Insights

Five Real Results from Implementing a New Heritage Management System

Sep 30, 2016

The management of a country or region’s historical places can be very complex and require a mass of daily administration tasks and processes. Heritage administrators are often bogged down with paper work that leaves them little time to focus on the other important tasks. This issue is compounded when staff are dealing with old legacy systems that require inside know how and elaborate processes that often involve switching between different systems and file locations.

Queensland’s Department of Environment & Heritage Protection (EHP) recognised this as a key issues facing their heritage administrators. This and several other drivers led EHP to look for a solution that could ensure a single point of truth for all of their heritage building records while decreasing the burden of daily admin tasks for their staff.

FINNZ came to the table and developed an all-in-one Heritage database and register system for EHP. This web based system named the ‘Living Heritage Information System’ (LHIS) comprises of a state heritage database and register coupled with a digital asset management solution. A key feature of this new system is that all of the states heritage records can now be stored and easily accessed from the one location. The system also facilitates the generation of reports and supports application processes and recommendations. Furthermore its super smart search functionality allows users to easily find heritage sites of interest.

Since implementing the new system EHP have experienced several areas of positive change within their day-to-day operations. For example:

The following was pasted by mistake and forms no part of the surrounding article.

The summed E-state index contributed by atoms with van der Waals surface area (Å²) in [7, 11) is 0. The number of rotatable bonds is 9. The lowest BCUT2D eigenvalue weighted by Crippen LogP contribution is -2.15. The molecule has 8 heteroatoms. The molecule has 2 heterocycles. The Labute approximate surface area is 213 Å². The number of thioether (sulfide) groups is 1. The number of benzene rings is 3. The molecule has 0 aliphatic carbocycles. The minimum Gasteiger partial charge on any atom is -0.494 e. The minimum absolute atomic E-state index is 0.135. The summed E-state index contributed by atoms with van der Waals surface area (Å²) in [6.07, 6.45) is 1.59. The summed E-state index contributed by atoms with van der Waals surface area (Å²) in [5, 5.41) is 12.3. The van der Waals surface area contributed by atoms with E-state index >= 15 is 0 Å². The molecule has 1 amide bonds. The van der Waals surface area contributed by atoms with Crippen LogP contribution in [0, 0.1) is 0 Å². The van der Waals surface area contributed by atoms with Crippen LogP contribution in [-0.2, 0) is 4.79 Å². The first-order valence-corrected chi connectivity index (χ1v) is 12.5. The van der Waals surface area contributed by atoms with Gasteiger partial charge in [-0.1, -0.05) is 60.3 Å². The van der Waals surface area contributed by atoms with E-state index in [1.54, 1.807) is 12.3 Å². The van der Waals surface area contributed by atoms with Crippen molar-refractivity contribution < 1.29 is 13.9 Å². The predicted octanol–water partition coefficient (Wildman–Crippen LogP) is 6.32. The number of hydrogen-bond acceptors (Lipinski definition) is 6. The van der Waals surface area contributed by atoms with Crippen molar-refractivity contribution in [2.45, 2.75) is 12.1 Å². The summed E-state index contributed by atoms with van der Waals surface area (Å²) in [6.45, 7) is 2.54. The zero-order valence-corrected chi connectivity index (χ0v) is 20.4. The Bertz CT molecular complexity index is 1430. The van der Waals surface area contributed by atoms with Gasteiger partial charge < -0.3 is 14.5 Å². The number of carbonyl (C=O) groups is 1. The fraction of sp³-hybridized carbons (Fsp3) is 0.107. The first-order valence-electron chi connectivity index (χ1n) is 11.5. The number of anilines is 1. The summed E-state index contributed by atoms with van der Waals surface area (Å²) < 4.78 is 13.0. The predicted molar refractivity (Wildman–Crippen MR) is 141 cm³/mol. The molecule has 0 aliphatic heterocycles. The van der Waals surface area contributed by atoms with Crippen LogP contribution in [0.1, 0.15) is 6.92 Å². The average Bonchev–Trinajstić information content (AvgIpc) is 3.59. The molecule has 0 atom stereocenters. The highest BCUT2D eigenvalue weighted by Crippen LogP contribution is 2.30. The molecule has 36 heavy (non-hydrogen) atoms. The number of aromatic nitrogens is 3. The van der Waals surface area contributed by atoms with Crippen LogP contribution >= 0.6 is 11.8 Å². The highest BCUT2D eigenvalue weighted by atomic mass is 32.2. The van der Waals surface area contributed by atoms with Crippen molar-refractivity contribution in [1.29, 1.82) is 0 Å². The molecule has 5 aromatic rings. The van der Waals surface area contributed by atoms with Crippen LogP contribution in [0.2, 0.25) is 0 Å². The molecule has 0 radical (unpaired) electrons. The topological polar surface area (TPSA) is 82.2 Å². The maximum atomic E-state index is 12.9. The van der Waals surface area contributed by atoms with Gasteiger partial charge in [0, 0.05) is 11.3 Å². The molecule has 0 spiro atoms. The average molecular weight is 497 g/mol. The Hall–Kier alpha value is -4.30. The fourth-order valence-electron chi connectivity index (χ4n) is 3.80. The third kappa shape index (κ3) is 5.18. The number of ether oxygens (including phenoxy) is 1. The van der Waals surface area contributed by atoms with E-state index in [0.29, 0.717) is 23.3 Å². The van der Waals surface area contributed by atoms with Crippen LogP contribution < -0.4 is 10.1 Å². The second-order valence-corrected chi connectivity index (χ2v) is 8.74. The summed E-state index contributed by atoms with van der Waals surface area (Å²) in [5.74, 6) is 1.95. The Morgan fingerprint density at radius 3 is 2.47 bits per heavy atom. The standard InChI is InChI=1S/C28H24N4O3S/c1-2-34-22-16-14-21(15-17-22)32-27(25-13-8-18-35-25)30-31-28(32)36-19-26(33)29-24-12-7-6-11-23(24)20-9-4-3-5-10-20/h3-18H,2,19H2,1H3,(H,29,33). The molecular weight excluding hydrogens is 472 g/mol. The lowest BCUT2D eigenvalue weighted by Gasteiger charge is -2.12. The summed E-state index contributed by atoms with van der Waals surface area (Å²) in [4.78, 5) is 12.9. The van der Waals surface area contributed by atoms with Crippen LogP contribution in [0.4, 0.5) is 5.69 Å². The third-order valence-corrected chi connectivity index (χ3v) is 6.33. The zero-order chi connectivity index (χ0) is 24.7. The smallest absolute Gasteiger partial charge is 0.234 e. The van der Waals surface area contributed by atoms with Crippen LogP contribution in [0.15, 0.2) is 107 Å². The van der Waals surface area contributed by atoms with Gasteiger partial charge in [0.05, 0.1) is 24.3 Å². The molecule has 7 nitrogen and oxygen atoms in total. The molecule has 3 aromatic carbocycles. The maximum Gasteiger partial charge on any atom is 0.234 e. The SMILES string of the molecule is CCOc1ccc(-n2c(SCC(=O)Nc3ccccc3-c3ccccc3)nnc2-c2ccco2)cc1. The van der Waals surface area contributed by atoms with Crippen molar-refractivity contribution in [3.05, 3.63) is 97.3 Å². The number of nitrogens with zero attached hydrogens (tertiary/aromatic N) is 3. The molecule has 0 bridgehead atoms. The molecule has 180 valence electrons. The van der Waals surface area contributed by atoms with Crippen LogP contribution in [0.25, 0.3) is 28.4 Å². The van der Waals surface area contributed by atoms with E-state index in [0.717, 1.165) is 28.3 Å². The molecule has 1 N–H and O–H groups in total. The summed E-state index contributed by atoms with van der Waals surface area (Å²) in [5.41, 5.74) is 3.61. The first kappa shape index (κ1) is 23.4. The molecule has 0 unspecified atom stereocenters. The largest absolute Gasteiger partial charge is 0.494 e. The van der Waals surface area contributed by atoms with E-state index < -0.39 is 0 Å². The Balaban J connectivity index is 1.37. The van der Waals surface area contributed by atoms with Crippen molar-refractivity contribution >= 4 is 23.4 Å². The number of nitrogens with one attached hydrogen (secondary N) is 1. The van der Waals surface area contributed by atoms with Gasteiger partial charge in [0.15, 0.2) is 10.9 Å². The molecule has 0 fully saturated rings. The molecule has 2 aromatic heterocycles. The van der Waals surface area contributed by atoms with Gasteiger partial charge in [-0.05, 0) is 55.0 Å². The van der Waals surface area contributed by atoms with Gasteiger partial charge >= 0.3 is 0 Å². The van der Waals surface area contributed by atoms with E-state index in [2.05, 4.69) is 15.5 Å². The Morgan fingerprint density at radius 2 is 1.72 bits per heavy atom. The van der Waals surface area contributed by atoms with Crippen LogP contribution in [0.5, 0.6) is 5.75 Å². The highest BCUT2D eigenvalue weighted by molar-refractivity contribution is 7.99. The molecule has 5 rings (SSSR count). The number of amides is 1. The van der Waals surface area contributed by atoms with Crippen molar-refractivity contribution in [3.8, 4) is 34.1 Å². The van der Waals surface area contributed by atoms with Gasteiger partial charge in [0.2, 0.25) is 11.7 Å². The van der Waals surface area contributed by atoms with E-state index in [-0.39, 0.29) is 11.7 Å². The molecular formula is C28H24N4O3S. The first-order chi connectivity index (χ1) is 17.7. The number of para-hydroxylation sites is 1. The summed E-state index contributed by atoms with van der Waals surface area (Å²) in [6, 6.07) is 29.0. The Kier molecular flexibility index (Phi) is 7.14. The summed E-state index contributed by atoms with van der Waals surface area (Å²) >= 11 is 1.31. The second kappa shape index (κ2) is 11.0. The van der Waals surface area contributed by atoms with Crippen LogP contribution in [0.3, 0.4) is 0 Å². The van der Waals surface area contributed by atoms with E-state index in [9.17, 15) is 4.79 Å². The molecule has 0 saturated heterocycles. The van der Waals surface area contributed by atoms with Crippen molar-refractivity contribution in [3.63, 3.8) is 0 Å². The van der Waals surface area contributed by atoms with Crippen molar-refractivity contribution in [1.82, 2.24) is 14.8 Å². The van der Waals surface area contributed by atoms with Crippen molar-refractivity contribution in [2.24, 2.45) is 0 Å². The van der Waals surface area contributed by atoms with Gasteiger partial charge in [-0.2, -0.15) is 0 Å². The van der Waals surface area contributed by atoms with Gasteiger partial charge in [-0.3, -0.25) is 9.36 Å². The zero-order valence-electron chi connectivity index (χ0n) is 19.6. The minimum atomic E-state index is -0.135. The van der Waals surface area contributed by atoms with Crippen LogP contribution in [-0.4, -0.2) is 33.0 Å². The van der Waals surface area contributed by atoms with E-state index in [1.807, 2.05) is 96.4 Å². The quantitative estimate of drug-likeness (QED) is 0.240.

1. Mobile access from anywhere: The new system is designed to be accessed remotely on any device so staff can now access and update records when they are out in the field. This prevents staff from having to input information in to the system twice, preventing wasted time and effort.
  2. Manual tasks automated: Documentation that previously required manual creation, can now be generated automatically by the system. The introduction of these automated functions has freed up staff time for other tasks.  
  3. Training simplified: Previous to the implementation of LHIS, new staff had to learn how to use a multitude of different systems to acquire the skills required for their roles. LHIS was built to be an all-in-one system so now all information linking to a record can be accessed and managed through the one system easily and accurately. This has significantly reduced the efforts required to train any new staff joining the department.
  4. More efficient access to information: As part of a wider government Open Data Policy, the department are committed to ensuring all heritage information could be easily accessed by the general public. As a result, the department were able to comply with the initiative without sacrificing existing resources, such as staff time.
  5. Improved processes: Simplified processes for capturing, storing and managing digital assets such as photos, videos, audios and documents has removed cumbersome and time consuming tasks previously associated with file management.

For more information on the work we have done with Queensland’s Department of Environment & heritage Protection, download our case study.

Got any questions or just want to chat, get in touch. 

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